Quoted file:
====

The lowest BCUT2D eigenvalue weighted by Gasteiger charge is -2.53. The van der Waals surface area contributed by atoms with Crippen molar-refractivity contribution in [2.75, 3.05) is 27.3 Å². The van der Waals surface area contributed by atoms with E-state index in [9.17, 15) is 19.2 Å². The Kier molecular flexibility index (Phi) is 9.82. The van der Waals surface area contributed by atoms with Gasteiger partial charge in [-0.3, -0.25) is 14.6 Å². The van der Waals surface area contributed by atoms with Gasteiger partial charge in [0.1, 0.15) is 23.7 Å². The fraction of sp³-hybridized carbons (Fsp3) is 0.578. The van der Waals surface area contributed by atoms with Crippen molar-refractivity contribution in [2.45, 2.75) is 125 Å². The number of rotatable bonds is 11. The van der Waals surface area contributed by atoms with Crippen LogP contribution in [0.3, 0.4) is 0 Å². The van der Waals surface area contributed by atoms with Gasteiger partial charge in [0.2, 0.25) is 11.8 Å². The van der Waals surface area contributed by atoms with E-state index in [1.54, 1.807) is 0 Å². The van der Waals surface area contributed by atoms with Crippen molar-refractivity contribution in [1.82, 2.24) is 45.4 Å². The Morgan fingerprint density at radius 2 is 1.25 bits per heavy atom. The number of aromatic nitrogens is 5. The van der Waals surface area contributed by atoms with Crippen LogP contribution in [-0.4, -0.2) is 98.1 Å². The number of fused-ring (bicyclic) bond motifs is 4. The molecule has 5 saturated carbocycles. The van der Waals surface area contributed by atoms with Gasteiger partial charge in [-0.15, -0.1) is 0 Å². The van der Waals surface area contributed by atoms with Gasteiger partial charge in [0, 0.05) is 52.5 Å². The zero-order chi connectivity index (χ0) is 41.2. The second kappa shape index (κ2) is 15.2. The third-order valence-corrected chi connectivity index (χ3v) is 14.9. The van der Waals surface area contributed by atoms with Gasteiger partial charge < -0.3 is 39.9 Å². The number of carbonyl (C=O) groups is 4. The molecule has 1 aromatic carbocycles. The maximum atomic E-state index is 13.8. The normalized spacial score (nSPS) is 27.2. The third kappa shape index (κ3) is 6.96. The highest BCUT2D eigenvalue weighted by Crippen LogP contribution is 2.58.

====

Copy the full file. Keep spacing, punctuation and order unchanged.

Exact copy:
The lowest BCUT2D eigenvalue weighted by Gasteiger charge is -2.53. The van der Waals surface area contributed by atoms with Crippen molar-refractivity contribution in [2.75, 3.05) is 27.3 Å². The van der Waals surface area contributed by atoms with E-state index in [9.17, 15) is 19.2 Å². The Kier molecular flexibility index (Phi) is 9.82. The van der Waals surface area contributed by atoms with Gasteiger partial charge in [-0.3, -0.25) is 14.6 Å². The van der Waals surface area contributed by atoms with Gasteiger partial charge in [0.1, 0.15) is 23.7 Å². The fraction of sp³-hybridized carbons (Fsp3) is 0.578. The van der Waals surface area contributed by atoms with Crippen molar-refractivity contribution in [2.45, 2.75) is 125 Å². The number of rotatable bonds is 11. The van der Waals surface area contributed by atoms with Crippen LogP contribution in [0.3, 0.4) is 0 Å². The van der Waals surface area contributed by atoms with Gasteiger partial charge in [0.2, 0.25) is 11.8 Å². The van der Waals surface area contributed by atoms with E-state index in [1.54, 1.807) is 0 Å². The van der Waals surface area contributed by atoms with Crippen molar-refractivity contribution in [1.82, 2.24) is 45.4 Å². The Morgan fingerprint density at radius 2 is 1.25 bits per heavy atom. The number of aromatic nitrogens is 5. The van der Waals surface area contributed by atoms with Crippen LogP contribution in [-0.4, -0.2) is 98.1 Å². The number of fused-ring (bicyclic) bond motifs is 4. The molecule has 5 saturated carbocycles. The van der Waals surface area contributed by atoms with Gasteiger partial charge in [-0.15, -0.1) is 0 Å². The van der Waals surface area contributed by atoms with Gasteiger partial charge in [0, 0.05) is 52.5 Å². The zero-order chi connectivity index (χ0) is 41.2. The second kappa shape index (κ2) is 15.2. The third-order valence-corrected chi connectivity index (χ3v) is 14.9. The van der Waals surface area contributed by atoms with Gasteiger partial charge < -0.3 is 39.9 Å². The number of carbonyl (C=O) groups is 4. The molecule has 1 aromatic carbocycles. The maximum atomic E-state index is 13.8. The normalized spacial score (nSPS) is 27.2. The third kappa shape index (κ3) is 6.96. The highest BCUT2D eigenvalue weighted by Crippen LogP contribution is 2.58.